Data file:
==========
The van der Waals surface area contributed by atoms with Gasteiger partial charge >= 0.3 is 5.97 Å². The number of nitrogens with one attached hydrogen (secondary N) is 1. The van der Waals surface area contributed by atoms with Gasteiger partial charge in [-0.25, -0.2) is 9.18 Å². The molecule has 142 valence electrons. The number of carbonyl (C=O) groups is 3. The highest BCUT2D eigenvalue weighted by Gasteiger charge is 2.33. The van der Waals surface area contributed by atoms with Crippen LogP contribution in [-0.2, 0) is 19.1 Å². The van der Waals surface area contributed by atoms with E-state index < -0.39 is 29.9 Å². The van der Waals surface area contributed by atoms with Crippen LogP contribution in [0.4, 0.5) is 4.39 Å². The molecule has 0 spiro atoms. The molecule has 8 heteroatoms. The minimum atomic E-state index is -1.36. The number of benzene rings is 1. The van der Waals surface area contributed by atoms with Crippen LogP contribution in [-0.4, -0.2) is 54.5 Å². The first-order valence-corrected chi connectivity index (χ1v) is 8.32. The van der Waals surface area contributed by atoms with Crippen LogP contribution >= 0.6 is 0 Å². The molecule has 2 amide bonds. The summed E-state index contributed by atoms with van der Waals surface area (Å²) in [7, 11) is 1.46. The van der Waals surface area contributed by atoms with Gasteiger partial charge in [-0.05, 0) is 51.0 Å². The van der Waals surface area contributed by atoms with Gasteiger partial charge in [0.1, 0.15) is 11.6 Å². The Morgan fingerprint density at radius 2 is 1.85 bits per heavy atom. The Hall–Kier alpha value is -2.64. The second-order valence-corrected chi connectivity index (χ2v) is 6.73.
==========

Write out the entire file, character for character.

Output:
The van der Waals surface area contributed by atoms with Gasteiger partial charge >= 0.3 is 5.97 Å². The number of nitrogens with one attached hydrogen (secondary N) is 1. The van der Waals surface area contributed by atoms with Gasteiger partial charge in [-0.25, -0.2) is 9.18 Å². The molecule has 142 valence electrons. The number of carbonyl (C=O) groups is 3. The highest BCUT2D eigenvalue weighted by Gasteiger charge is 2.33. The van der Waals surface area contributed by atoms with Crippen LogP contribution in [-0.2, 0) is 19.1 Å². The van der Waals surface area contributed by atoms with E-state index < -0.39 is 29.9 Å². The van der Waals surface area contributed by atoms with Crippen LogP contribution in [0.4, 0.5) is 4.39 Å². The molecule has 0 spiro atoms. The molecule has 8 heteroatoms. The minimum atomic E-state index is -1.36. The number of benzene rings is 1. The van der Waals surface area contributed by atoms with Crippen LogP contribution in [-0.4, -0.2) is 54.5 Å². The first-order valence-corrected chi connectivity index (χ1v) is 8.32. The van der Waals surface area contributed by atoms with Crippen LogP contribution >= 0.6 is 0 Å². The molecule has 2 amide bonds. The summed E-state index contributed by atoms with van der Waals surface area (Å²) in [7, 11) is 1.46. The van der Waals surface area contributed by atoms with Gasteiger partial charge in [-0.05, 0) is 51.0 Å². The van der Waals surface area contributed by atoms with Gasteiger partial charge in [0.1, 0.15) is 11.6 Å². The Morgan fingerprint density at radius 2 is 1.85 bits per heavy atom. The Hall–Kier alpha value is -2.64. The second-order valence-corrected chi connectivity index (χ2v) is 6.73.